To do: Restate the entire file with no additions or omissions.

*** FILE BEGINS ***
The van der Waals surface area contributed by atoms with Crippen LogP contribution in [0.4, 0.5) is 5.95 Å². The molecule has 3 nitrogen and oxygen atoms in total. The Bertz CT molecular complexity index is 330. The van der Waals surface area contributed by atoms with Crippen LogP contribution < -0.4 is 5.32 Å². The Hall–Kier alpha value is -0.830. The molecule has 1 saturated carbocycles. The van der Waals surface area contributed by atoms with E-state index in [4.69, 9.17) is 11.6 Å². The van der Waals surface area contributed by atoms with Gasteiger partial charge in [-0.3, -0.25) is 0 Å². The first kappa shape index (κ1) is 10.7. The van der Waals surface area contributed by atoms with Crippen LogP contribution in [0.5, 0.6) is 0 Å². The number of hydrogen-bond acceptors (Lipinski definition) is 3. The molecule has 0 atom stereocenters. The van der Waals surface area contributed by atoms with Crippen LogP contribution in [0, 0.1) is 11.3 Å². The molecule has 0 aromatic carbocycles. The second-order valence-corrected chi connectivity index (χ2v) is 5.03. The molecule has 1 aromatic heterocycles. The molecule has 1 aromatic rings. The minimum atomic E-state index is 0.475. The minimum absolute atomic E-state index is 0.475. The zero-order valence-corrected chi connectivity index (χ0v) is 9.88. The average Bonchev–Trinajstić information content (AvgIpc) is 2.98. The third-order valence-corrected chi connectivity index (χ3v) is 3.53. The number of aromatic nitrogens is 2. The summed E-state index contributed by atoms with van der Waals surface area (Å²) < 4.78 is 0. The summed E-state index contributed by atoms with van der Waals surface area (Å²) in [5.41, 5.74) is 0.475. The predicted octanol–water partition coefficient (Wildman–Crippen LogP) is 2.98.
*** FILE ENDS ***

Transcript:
The van der Waals surface area contributed by atoms with Crippen LogP contribution in [0.4, 0.5) is 5.95 Å². The molecule has 3 nitrogen and oxygen atoms in total. The Bertz CT molecular complexity index is 330. The van der Waals surface area contributed by atoms with Crippen LogP contribution < -0.4 is 5.32 Å². The Hall–Kier alpha value is -0.830. The molecule has 1 saturated carbocycles. The van der Waals surface area contributed by atoms with E-state index in [4.69, 9.17) is 11.6 Å². The van der Waals surface area contributed by atoms with Gasteiger partial charge in [-0.3, -0.25) is 0 Å². The first kappa shape index (κ1) is 10.7. The van der Waals surface area contributed by atoms with Crippen LogP contribution in [0.5, 0.6) is 0 Å². The number of hydrogen-bond acceptors (Lipinski definition) is 3. The molecule has 0 atom stereocenters. The van der Waals surface area contributed by atoms with Crippen LogP contribution in [0, 0.1) is 11.3 Å². The molecule has 0 aromatic carbocycles. The second-order valence-corrected chi connectivity index (χ2v) is 5.03. The molecule has 1 aromatic heterocycles. The molecule has 1 aromatic rings. The minimum atomic E-state index is 0.475. The minimum absolute atomic E-state index is 0.475. The zero-order valence-corrected chi connectivity index (χ0v) is 9.88. The average Bonchev–Trinajstić information content (AvgIpc) is 2.98. The third-order valence-corrected chi connectivity index (χ3v) is 3.53. The number of aromatic nitrogens is 2. The summed E-state index contributed by atoms with van der Waals surface area (Å²) < 4.78 is 0. The summed E-state index contributed by atoms with van der Waals surface area (Å²) in [5.41, 5.74) is 0.475. The predicted octanol–water partition coefficient (Wildman–Crippen LogP) is 2.98.